Tuesday, September 30, 2014


Home Is the Sailor, Jorge Amado, Alfred A Knopf, 1964, (translated from the Portuguese, published by Livaria Martins Editora, 1961), 298 pp

As has become routine for me with Amado's novels, it seemed to take forever to get my reading up to speed in Home Is the Sailor. As in every earlier novel of his though, I came to the end feeling I had been told an informative and entertaining tale.

The eponymous sailor, Vasco Moscosco de Aragao, had never sailed a ship in all of his 60 years. He was the son of a Brazilian businessman and raised by his grandfather in the city, caring nothing for business or hard work. Wealthy and gregarious, he made friends in high places. His only sorrow in life was that he had no title, no rank, no degree. He was only Mr de Aragao.

Or so the story goes. The book's narrator calls himself a historian, while he is in fact a lowly journalist in a town of retirees, whose lover is the whore of a rich man. When Captain Vasco Moscosco de Aragao arrives in town, calling himself a Master Mariner, he instantly becomes the most popular man around due to his exciting tales of adventure on the oceans of the world. The former most popular townsperson becomes jealous and challenges the truth of the Captain's claims.

Our narrator/historian takes it upon himself to get to the bottom of the conflict and the reader is the beneficiary as his findings are related. Twists and turns, cliffhangers, and Amado's signature humor all come together in the second half of the novel which I read at four times the speed as I did the first half.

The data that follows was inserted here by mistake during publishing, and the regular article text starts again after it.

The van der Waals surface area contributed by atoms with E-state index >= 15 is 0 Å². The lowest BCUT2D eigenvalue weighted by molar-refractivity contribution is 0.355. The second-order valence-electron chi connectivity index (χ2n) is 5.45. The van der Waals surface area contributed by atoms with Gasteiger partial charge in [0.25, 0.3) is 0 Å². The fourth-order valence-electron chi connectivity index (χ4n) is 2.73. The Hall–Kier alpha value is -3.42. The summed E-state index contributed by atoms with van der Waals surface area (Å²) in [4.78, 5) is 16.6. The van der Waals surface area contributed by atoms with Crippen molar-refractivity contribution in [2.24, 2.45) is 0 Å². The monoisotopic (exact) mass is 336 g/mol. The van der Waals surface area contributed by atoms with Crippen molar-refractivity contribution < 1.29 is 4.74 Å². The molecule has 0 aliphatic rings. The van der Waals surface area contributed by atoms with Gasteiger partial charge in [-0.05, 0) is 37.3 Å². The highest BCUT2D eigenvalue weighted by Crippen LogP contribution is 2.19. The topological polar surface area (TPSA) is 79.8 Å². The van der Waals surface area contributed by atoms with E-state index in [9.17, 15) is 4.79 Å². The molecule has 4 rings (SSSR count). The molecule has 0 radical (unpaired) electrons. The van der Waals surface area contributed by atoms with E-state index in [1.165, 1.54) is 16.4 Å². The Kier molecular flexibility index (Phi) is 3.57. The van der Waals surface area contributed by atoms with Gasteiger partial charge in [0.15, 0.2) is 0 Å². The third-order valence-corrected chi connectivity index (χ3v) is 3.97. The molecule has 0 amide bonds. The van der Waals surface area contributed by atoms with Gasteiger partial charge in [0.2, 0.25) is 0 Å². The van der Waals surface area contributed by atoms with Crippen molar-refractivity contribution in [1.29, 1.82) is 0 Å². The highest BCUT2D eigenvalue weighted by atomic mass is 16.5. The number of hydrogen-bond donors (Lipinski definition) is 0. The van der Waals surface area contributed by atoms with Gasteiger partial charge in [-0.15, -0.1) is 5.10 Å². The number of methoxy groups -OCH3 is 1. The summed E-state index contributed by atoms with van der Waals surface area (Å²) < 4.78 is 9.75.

It could have been that I am not Brazilian, that Portuguese is difficult to translate, that Amado's sentences are eerily similar to William Faulkner's, or that I have been reading so much contemporary fiction. I don't care what caused my trouble. It was worth reading and the theme is oddly contemporary. Captain de Aragao, Master Mariner, was a certain kind of self-made man, composed of his past, his connections, his dreams, and his gift for enjoying life. As Amado says to us on the final page:

"Does truth lie in the everyday events, the daily incidents, in the pettiness and vulgarity most people's lives are composed of, or does the truth have its abode in the dream it is given us to dream to free our sad human condition?"

(Home Is the Sailor is out of print and best found in your local library or through used book sellers.)


  1. Sounds like quite an interesting novel. I've been wanting to read more sea-faring books. I think it's always a good sign when you're reading the later part of a book so quickly because you are so engaged.

    1. Eric, thanks for visiting my blog! Definitely a good sign when I start to read faster but either it has to happen soon enough or the later part needs to be really good. In this case, it was the second reason.

  2. I haven't read this one ;-( Another great review

    1. Yes, I found this one to be one of his best even though Gabriela and Dona Flor are his most well known.